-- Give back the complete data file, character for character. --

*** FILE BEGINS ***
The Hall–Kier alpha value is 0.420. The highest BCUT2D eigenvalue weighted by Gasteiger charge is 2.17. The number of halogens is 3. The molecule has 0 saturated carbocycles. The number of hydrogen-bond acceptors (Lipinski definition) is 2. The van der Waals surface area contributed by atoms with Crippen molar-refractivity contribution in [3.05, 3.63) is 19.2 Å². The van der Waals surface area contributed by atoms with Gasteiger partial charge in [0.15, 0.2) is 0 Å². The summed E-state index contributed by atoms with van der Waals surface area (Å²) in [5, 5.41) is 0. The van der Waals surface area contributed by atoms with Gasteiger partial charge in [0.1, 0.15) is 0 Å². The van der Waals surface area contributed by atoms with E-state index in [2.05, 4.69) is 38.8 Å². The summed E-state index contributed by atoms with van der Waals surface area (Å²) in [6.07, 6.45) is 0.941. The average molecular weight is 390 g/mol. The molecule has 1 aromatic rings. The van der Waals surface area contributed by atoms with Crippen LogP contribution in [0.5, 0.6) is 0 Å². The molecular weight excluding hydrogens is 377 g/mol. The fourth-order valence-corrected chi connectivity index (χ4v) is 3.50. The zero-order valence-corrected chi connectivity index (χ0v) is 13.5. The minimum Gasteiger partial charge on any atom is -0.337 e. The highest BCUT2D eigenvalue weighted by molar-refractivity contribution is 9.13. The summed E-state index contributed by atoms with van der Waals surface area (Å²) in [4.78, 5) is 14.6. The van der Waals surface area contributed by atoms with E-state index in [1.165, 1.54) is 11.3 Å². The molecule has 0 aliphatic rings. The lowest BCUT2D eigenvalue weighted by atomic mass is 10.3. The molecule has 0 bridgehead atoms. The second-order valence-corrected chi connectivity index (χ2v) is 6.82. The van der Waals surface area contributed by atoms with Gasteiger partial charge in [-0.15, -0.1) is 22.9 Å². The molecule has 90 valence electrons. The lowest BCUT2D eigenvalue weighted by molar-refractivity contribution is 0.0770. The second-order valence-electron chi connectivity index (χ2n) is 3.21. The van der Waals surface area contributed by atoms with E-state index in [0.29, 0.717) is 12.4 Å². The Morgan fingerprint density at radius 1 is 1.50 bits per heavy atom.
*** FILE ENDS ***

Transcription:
The Hall–Kier alpha value is 0.420. The highest BCUT2D eigenvalue weighted by Gasteiger charge is 2.17. The number of halogens is 3. The molecule has 0 saturated carbocycles. The number of hydrogen-bond acceptors (Lipinski definition) is 2. The van der Waals surface area contributed by atoms with Crippen molar-refractivity contribution in [3.05, 3.63) is 19.2 Å². The van der Waals surface area contributed by atoms with Gasteiger partial charge in [0.15, 0.2) is 0 Å². The summed E-state index contributed by atoms with van der Waals surface area (Å²) in [5, 5.41) is 0. The van der Waals surface area contributed by atoms with Gasteiger partial charge in [0.1, 0.15) is 0 Å². The van der Waals surface area contributed by atoms with E-state index in [2.05, 4.69) is 38.8 Å². The summed E-state index contributed by atoms with van der Waals surface area (Å²) in [6.07, 6.45) is 0.941. The average molecular weight is 390 g/mol. The molecule has 1 aromatic rings. The van der Waals surface area contributed by atoms with Crippen LogP contribution in [0.5, 0.6) is 0 Å². The molecular weight excluding hydrogens is 377 g/mol. The fourth-order valence-corrected chi connectivity index (χ4v) is 3.50. The zero-order valence-corrected chi connectivity index (χ0v) is 13.5. The minimum Gasteiger partial charge on any atom is -0.337 e. The highest BCUT2D eigenvalue weighted by molar-refractivity contribution is 9.13. The summed E-state index contributed by atoms with van der Waals surface area (Å²) in [4.78, 5) is 14.6. The van der Waals surface area contributed by atoms with E-state index in [1.165, 1.54) is 11.3 Å². The molecule has 0 aliphatic rings. The lowest BCUT2D eigenvalue weighted by atomic mass is 10.3. The molecule has 0 bridgehead atoms. The second-order valence-corrected chi connectivity index (χ2v) is 6.82. The van der Waals surface area contributed by atoms with Gasteiger partial charge in [-0.15, -0.1) is 22.9 Å². The molecule has 90 valence electrons. The lowest BCUT2D eigenvalue weighted by molar-refractivity contribution is 0.0770. The second-order valence-electron chi connectivity index (χ2n) is 3.21. The van der Waals surface area contributed by atoms with E-state index in [0.29, 0.717) is 12.4 Å². The Morgan fingerprint density at radius 1 is 1.50 bits per heavy atom.